Roundtables are another popular networking event format. Usually used in group settings, roundtables are used to spark discussion among attendees. Furthermore, roundtables often allow for more idea sharing, open discussion, and collaboration. As a result, it is often viewed as less intimidating as there is less pressure on each individual person. While it is very common to have open seating, there are options available to strategically seat your attendees in order to intentionally bring certain groups together, whether you want to group your attendees based on industry, job title, region, etc. Therefore, this targeted type of group networking can be a big improvement from random seating. You could even implement it at luncheons and dinners. The opportunities are endless.

Targeted Connections:

Targeted connections offer a more cost-effective option for event planners to connect their attendees. With targeted connections, each event goer is given a personalized list of other event attendees they should reach out to while on-site, based on their unique interests. At the conference or event, they can decide when, where, and how they want to connect with their matches. That way, event planners don’t have to worry about taking into account the schedules of hundreds, or thousands, of attendees. It’s all up to what works for them.

Mix and mingle:

Perhaps the most widely known way of networking is mix and mingle events (think cocktail mixers, coffee breaks, etc.) Mix and mingle events are unstructured and let attendees decide who they want to approach and network with. While the unstructured nature of mix and mingle events means they have more choices to make about who to connect with, it also means they can decide how long they want to talk to each person. For some people, this helps them feel like they have more control over who they connect with. As a result, it’s all at their own pace. Mix and mingle events can be a fun way to kick off conferences and annual events and let your attendees socialize in a stress-free way.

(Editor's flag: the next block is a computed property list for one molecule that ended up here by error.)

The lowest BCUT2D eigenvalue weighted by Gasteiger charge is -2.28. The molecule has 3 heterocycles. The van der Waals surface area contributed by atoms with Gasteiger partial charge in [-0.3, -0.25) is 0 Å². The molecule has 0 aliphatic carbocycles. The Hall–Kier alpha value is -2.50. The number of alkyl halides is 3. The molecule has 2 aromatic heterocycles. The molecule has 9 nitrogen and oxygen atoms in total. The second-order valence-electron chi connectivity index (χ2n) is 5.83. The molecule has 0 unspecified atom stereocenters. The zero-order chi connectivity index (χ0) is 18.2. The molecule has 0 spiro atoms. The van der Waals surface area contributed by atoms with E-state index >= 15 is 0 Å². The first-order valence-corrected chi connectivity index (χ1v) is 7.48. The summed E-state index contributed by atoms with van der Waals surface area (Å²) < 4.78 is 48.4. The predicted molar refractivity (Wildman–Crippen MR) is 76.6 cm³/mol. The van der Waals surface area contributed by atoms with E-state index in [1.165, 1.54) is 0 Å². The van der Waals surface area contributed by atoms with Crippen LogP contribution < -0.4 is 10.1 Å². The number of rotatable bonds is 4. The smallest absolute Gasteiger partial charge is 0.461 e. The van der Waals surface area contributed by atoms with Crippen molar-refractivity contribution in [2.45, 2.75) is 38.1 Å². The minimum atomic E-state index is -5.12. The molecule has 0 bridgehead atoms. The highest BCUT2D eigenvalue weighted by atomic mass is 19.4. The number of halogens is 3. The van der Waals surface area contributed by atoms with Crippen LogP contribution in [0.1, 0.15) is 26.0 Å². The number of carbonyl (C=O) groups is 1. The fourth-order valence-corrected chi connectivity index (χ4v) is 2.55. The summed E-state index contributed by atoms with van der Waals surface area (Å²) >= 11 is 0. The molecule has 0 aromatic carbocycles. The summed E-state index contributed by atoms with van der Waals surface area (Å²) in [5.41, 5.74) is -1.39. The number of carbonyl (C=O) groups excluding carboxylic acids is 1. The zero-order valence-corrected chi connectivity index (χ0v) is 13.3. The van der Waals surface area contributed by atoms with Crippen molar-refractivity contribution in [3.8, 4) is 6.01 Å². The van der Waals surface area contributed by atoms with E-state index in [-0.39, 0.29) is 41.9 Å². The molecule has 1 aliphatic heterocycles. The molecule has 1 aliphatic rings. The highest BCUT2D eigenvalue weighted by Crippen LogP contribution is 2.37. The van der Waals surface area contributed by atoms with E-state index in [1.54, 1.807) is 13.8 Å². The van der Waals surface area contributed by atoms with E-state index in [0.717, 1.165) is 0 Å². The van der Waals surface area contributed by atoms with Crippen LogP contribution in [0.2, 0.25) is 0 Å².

3. Put a twist on traditional networking events.

If you want to mix up your networking events but not stray too far from your tried and tested event formats, why not put a twist on what you’re already doing? You don’t have to reinvent the wheel – just make some small changes to differentiate from more run-of-the-mill networking events. There are a variety of ways to make networking more fun and less nerve-wracking. We’ll discuss some of those options below.

Competitive networking:

Competitive networking helps add an element of good-old-fashioned competition to traditional mix and mingle events. At these types of unstructured events, event planners sometimes find that their attendees have a hard time branching out from those they already know. Or they get stuck talking to one or two people for the entirety of the event. Therefore, making it competitive helps overcome these challenges. Make it a contest to see who can meet the most people or collect the most business cards by the end of the event. The winner is awarded a prize. And, to really incentivize your participants, consider your audience demographics. What are their interests? What types of SWAG will they find useful? Take these into consideration when deciding what prize to offer.


Like we said, networking isn’t something that comes naturally to a lot of people. And, it’s safe to say that there are quite a few people out there that feel nervous and anxious at the thought of networking. Icebreakers can help this. Here are some great ideas to kick off the conversations: starter questions, people organizers, two truths and a lie, human bingo, audience polling, and/or smart badges. Also, even though icebreakers can sometimes seem cheesy or unnatural, a small step in the right direction can really help people open up.

Ease the nerves: